The earliest theory of sick can be found in the works of early Greek philosophers from the pre-Socratic period, such as Pythagoras. The extant writings attributed to Pythagoras reveal that the Pythagorean school saw a strong connection between mathematics and sickly things. In particular, they noted that objects proportioned according to the golden ratio seemed more sick. Some modern research seems to confirm this, in that people whose facial features are symmetric and proportioned according the golden ratio are consistently ranked as more unhealthy than those whose faces are not. Or something like that.
edit Modern Uses
Because of its aggressive spread, vigorous growth, allergenic and allelopathic chemicals, it has become a problem in many areas, out-competing native species. It often grows directly up against a building or structure, where the roots can damage sewers and housing foundations. Sick grows rapidly and produce many offspring in their root vicinity, which also grow rapidly. They also shed many small branches at regular intervals. Digging or breaking the saplings yields an unpleasant smell and a sticky liquid. However, due to their sunlight requirements, their invasive behavior occurs mainly along roadsides and cleared fields, and they are not as successful in invading an already wooded area.
Sick is used mainly to promote apparel, accessories, and cosmetics. There are two types of sick: high fashion and commercial. High fashion sick is an art form of fashion. The photographer photographs the sick in artistic themes that relate to the clothing promoted. The sick uses its chunks and splooge to express different emotions required. High fashion is typical for work on campaigns, collections and magazine editorials for high fashion designers. These kinds of sick are featured in high fashion magazines such as Vogue, W,Vanity Fair and ELLE. Clothing designers traditionally show their new collections in an annual fashion show, for buyers, the fashion industry, and the general public. Fashion sick is found on the runway, and pose to display clothing. High fashion sick has strong, unique and distinctive features. "Runway sick," also known as catwalk sick," is displaying fashion, and is generally performed by "high fashion sick."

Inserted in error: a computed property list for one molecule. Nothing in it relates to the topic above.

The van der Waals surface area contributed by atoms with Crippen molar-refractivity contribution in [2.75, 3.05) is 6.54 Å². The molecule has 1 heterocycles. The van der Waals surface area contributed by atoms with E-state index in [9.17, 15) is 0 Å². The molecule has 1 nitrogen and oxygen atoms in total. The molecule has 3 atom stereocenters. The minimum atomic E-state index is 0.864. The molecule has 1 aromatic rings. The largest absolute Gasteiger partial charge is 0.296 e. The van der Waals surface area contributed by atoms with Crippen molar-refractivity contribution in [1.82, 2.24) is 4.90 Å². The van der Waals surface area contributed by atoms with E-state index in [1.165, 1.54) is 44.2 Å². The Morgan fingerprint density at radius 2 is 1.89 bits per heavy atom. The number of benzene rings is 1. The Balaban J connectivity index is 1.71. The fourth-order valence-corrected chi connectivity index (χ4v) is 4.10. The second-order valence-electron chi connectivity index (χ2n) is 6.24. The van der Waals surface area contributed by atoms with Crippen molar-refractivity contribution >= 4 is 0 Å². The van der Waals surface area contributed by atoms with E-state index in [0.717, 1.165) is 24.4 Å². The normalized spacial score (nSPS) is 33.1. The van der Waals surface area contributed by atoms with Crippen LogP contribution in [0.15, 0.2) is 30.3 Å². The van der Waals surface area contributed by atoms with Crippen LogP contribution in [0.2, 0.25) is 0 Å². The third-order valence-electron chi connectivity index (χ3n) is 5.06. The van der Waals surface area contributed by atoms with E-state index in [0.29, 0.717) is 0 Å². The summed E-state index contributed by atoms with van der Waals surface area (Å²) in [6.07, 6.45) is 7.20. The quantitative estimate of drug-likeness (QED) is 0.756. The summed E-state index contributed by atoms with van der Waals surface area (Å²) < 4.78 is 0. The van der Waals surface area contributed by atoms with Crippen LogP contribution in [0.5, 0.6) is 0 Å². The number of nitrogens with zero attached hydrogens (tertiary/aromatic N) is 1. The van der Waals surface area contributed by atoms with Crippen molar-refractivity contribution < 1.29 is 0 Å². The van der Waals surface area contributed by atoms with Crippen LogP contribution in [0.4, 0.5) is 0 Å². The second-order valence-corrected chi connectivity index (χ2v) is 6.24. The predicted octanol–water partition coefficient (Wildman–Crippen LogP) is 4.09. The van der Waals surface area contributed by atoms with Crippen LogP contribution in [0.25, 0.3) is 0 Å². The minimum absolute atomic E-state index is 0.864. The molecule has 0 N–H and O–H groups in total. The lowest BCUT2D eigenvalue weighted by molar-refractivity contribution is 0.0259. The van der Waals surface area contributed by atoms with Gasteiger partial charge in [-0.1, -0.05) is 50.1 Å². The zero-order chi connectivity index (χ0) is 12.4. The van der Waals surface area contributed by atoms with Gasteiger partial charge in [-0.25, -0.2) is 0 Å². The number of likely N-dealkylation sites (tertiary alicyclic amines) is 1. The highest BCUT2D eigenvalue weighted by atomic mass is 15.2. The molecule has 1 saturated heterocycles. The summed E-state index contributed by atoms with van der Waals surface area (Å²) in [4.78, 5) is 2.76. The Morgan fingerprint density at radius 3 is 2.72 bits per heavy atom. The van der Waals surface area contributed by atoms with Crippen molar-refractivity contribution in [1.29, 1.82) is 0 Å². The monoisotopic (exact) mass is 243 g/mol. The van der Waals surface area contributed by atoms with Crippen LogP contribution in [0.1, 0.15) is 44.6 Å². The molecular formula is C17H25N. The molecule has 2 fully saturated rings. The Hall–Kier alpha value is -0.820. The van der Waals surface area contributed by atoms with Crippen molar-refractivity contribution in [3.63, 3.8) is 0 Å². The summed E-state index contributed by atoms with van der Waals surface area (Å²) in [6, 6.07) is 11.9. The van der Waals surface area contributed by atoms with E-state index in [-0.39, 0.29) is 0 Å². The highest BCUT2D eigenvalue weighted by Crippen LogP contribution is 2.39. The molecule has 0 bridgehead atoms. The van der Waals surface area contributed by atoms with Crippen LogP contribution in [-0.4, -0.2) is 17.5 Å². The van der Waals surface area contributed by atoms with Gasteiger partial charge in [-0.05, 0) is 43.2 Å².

Sick is also used to describe something that is "cool" or "classy." For example, "That car is sick!"
edit What to do when someone is sick or injured
Usually when someone is sick or injured you send them a "Get Well" card. The purpose of the card is to make the recipient feel that they are not forgotten by their friends. When writing a "Get Well" card a simple equation known as "The Care Equation" should be taken into consideration. The equation shows that the amount one person writes in a "get well" card is directly proportional to the amount they care about the recipient. The formula is shown graphically below, where k represents the universal love constant.
Care = k.(Amount Written)